Feeds

Liquid crystals - Display genius no match for petty politics

How the LCD lost its Daddy

Bridging the IT gap between rising business demands and ageing tools

'When your passion leaves, you need to leave with it'

Unfortunately, in the mid-1960s, integrated circuits weren't up to the task. But Heilmeier knew that once they were, he had a flat-panel TV on his hands. When he unveiled the technology four years later at that 1968 press conference - showing off a few reflective alphanumeric displays and a window that turned opaque when you applied a current - some saw the possibilities. But RCA wasn't among them.

"The Japanese manufacturers recognized what we were doing and what it might lead to, but RCA had a little trouble. Not at the top of RCA, not at the David Sarnoff-level, but among people that were playing the internal politics shall we say...They didn't quite realize where it might lead once the integrated circuit caught up."

As RCA dilly-dallied, Heilmeier suggested he create his own company around the LCD. But RCA wouldn't have it. "They told me that if I left RCA to start my own company, it would be the biggest mistake of my life because they would sue the hell out of me."

George Heilmeier

George Heilmeier and an early LCD

The situation came to a head one rainy New York night as Heilmeier and two top managers took a limo home from the company's headquarters. As Heilmeier rode in the front seat, the two were in the back discussing his research as a means of "winning points" with a colleague. "I thought 'This is sick,'" he says. "And I told me wife 'I've got to get our of here. I've lost my passion for the whole thing.' When your passion leaves, you need to leave with it."

In 1970, he joined the White House Fellow program, becoming a special assistant to Secretary of Defense. By 1975, he was running DARPA, the Defense Advanced Research Projects Agency, and in 1983, he took over as chief technology officer at Texas Instruments, a post he would hold for the next eight years.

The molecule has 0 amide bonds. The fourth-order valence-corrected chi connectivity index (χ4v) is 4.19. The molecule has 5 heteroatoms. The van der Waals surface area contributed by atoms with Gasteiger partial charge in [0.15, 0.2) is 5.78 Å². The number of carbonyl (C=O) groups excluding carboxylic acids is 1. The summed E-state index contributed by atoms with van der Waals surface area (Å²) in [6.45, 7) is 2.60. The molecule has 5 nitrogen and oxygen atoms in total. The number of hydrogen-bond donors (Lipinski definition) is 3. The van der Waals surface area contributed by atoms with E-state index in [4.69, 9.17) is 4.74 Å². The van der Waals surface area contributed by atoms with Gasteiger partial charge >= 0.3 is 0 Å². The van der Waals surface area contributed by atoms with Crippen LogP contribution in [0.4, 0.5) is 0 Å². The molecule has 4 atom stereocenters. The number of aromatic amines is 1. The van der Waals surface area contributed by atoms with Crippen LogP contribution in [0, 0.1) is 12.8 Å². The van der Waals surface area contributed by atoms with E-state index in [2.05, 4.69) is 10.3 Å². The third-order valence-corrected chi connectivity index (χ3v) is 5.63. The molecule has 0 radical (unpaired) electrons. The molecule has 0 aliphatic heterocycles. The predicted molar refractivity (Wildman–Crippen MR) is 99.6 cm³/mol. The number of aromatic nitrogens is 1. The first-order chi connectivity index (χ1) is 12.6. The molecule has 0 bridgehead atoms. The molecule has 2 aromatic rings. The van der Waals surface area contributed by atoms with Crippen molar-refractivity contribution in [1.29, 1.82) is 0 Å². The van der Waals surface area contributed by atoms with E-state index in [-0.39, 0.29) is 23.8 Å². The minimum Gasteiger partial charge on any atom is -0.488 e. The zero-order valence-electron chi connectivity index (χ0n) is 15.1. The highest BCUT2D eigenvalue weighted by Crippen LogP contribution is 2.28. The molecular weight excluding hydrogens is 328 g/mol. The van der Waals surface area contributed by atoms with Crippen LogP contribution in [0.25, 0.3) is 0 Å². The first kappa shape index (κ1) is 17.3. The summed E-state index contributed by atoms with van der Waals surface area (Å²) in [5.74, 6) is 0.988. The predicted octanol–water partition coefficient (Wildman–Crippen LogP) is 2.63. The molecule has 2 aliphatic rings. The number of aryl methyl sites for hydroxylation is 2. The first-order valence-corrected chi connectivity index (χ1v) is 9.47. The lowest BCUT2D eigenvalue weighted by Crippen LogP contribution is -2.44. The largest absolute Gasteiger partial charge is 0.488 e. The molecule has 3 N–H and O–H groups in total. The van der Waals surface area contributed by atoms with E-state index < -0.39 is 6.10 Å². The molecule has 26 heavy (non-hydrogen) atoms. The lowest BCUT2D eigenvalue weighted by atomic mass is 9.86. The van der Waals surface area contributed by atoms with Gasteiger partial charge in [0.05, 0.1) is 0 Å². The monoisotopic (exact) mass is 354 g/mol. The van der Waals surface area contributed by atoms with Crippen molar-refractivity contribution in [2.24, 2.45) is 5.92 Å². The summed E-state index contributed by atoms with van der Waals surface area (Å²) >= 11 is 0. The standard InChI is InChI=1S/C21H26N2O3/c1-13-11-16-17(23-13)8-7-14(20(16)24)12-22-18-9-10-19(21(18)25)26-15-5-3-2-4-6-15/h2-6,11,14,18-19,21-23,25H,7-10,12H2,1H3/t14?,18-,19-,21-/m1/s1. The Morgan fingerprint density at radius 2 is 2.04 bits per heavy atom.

Meanwhile, RCA never did grasp the importance of the LCD. But the Japanese eventually took it to market - in spades. Not that any of this interests George Heilmeier one way or the other. He and his passion left liquid crystals almost forty years ago.

But there are times where he wonders what would have happened if RCA had let him start his own business around the LCD. "They never got a return on investment," he says. "The project never had same kind of passion that we had in the beginning." ®

Mobile application security vulnerability report

More from The Register

next story
Bad back? Show some spine and stop popping paracetamol
Study finds common pain-killer doesn't reduce pain or shorten recovery
Malaysian Airlines flight MH17 claimed lives of HIV/AIDS cure scientists
Researchers, advocates, health workers among those on shot-down plane
World Solar Challenge contender claims new speed record
One charge sees Sunswift travel 500kms at over 100 km/h
Mwa-ha-ha-ha! Eccentric billionaire Musk gets his PRIVATE SPACEPORT
In the Lone Star State, perhaps appropriately enough
SMELL YOU LATER, LOSERS – Dumbo tells rats, dogs... humans
Junk in the trunk? That's what people have
All those new '5G standards'? Here's the science they rely on
Radio professor tells us how wireless will get faster in the real world
The Sun took a day off last week and made NO sunspots
Someone needs to get that lazy star cooking again before things get cold around here
prev story

Whitepapers

Designing a Defense for Mobile Applications
Learn about the various considerations for defending mobile applications - from the application architecture itself to the myriad testing technologies.
How modern custom applications can spur business growth
Learn how to create, deploy and manage custom applications without consuming or expanding the need for scarce, expensive IT resources.
Reducing security risks from open source software
Follow a few strategies and your organization can gain the full benefits of open source and the cloud without compromising the security of your applications.
Boost IT visibility and business value
How building a great service catalog relieves pressure points and demonstrates the value of IT service management.
Consolidation: the foundation for IT and business transformation
In this whitepaper learn how effective consolidation of IT and business resources can enable multiple, meaningful business benefits.